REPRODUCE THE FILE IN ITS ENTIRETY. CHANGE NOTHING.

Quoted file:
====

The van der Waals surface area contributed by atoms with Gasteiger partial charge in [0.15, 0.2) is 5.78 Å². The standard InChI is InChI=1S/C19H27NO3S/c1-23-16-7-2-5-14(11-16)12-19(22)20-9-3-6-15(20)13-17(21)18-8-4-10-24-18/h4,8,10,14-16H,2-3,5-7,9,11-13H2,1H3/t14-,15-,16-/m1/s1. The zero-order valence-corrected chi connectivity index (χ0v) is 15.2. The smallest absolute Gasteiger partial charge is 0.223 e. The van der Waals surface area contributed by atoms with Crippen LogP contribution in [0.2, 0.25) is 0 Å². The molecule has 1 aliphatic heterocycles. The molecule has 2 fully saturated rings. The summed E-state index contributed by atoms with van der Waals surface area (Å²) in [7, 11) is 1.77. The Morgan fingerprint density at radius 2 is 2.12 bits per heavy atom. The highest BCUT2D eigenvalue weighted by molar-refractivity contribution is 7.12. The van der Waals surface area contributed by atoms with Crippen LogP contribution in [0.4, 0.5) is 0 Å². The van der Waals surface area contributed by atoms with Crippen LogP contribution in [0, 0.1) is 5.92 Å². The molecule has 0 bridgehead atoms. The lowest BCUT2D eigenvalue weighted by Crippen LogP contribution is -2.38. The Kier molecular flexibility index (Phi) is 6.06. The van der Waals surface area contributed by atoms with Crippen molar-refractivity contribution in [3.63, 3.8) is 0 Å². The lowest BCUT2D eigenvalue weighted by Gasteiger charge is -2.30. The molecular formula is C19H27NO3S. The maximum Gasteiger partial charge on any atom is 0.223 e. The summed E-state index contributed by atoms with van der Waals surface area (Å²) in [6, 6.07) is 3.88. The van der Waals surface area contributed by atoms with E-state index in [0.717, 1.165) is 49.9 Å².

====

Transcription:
The van der Waals surface area contributed by atoms with Gasteiger partial charge in [0.15, 0.2) is 5.78 Å². The standard InChI is InChI=1S/C19H27NO3S/c1-23-16-7-2-5-14(11-16)12-19(22)20-9-3-6-15(20)13-17(21)18-8-4-10-24-18/h4,8,10,14-16H,2-3,5-7,9,11-13H2,1H3/t14-,15-,16-/m1/s1. The zero-order valence-corrected chi connectivity index (χ0v) is 15.2. The smallest absolute Gasteiger partial charge is 0.223 e. The van der Waals surface area contributed by atoms with Crippen LogP contribution in [0.2, 0.25) is 0 Å². The molecule has 1 aliphatic heterocycles. The molecule has 2 fully saturated rings. The summed E-state index contributed by atoms with van der Waals surface area (Å²) in [7, 11) is 1.77. The Morgan fingerprint density at radius 2 is 2.12 bits per heavy atom. The highest BCUT2D eigenvalue weighted by molar-refractivity contribution is 7.12. The van der Waals surface area contributed by atoms with Crippen LogP contribution in [0.4, 0.5) is 0 Å². The van der Waals surface area contributed by atoms with Crippen LogP contribution in [0, 0.1) is 5.92 Å². The molecule has 0 bridgehead atoms. The lowest BCUT2D eigenvalue weighted by Crippen LogP contribution is -2.38. The Kier molecular flexibility index (Phi) is 6.06. The van der Waals surface area contributed by atoms with Crippen molar-refractivity contribution in [3.63, 3.8) is 0 Å². The lowest BCUT2D eigenvalue weighted by Gasteiger charge is -2.30. The molecular formula is C19H27NO3S. The maximum Gasteiger partial charge on any atom is 0.223 e. The summed E-state index contributed by atoms with van der Waals surface area (Å²) in [6, 6.07) is 3.88. The van der Waals surface area contributed by atoms with E-state index in [0.717, 1.165) is 49.9 Å².